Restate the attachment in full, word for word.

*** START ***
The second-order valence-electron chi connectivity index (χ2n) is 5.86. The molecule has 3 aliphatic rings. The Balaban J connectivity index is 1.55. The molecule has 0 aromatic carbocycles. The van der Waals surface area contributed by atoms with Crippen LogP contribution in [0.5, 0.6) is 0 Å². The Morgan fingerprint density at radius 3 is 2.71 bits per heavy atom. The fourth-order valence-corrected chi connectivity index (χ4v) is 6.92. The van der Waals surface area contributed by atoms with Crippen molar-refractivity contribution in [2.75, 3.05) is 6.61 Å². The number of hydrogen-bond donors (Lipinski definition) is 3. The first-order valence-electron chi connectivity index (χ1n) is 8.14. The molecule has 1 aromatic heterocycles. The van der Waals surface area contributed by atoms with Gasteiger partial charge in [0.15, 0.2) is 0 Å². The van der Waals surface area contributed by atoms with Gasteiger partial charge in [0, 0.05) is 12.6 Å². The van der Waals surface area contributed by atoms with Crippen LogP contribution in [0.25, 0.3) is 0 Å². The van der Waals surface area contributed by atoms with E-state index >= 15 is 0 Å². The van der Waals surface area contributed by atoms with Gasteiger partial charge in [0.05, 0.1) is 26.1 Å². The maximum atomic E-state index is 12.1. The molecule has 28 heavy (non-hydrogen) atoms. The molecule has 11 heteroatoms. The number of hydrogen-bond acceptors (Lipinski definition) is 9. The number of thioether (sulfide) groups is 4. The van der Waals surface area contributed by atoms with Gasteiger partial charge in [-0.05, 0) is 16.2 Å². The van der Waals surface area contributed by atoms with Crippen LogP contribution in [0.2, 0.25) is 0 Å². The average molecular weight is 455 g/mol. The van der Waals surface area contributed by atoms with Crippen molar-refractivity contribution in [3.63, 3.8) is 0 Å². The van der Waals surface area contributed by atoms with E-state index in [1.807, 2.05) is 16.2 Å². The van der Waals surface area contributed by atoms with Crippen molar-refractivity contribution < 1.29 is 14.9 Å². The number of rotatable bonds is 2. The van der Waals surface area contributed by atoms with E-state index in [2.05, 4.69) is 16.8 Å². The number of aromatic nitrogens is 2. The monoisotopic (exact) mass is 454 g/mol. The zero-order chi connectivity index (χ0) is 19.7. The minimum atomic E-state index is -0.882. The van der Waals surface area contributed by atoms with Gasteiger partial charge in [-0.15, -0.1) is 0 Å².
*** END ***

The second-order valence-electron chi connectivity index (χ2n) is 5.86. The molecule has 3 aliphatic rings. The Balaban J connectivity index is 1.55. The molecule has 0 aromatic carbocycles. The van der Waals surface area contributed by atoms with Crippen LogP contribution in [0.5, 0.6) is 0 Å². The Morgan fingerprint density at radius 3 is 2.71 bits per heavy atom. The fourth-order valence-corrected chi connectivity index (χ4v) is 6.92. The van der Waals surface area contributed by atoms with Crippen molar-refractivity contribution in [2.75, 3.05) is 6.61 Å². The number of hydrogen-bond donors (Lipinski definition) is 3. The first-order valence-electron chi connectivity index (χ1n) is 8.14. The molecule has 1 aromatic heterocycles. The van der Waals surface area contributed by atoms with Gasteiger partial charge in [0.15, 0.2) is 0 Å². The van der Waals surface area contributed by atoms with Gasteiger partial charge in [0, 0.05) is 12.6 Å². The van der Waals surface area contributed by atoms with Crippen LogP contribution in [0.25, 0.3) is 0 Å². The van der Waals surface area contributed by atoms with E-state index >= 15 is 0 Å². The van der Waals surface area contributed by atoms with Gasteiger partial charge in [0.05, 0.1) is 26.1 Å². The maximum atomic E-state index is 12.1. The molecule has 28 heavy (non-hydrogen) atoms. The molecule has 11 heteroatoms. The number of hydrogen-bond acceptors (Lipinski definition) is 9. The number of thioether (sulfide) groups is 4. The van der Waals surface area contributed by atoms with Gasteiger partial charge in [-0.05, 0) is 16.2 Å². The van der Waals surface area contributed by atoms with Crippen LogP contribution in [0.2, 0.25) is 0 Å². The average molecular weight is 455 g/mol. The van der Waals surface area contributed by atoms with Crippen molar-refractivity contribution in [3.63, 3.8) is 0 Å². The van der Waals surface area contributed by atoms with E-state index in [1.807, 2.05) is 16.2 Å². The van der Waals surface area contributed by atoms with Crippen molar-refractivity contribution < 1.29 is 14.9 Å². The number of rotatable bonds is 2. The van der Waals surface area contributed by atoms with E-state index in [2.05, 4.69) is 16.8 Å². The number of aromatic nitrogens is 2. The monoisotopic (exact) mass is 454 g/mol. The zero-order chi connectivity index (χ0) is 19.7. The minimum atomic E-state index is -0.882. The van der Waals surface area contributed by atoms with Gasteiger partial charge in [-0.15, -0.1) is 0 Å².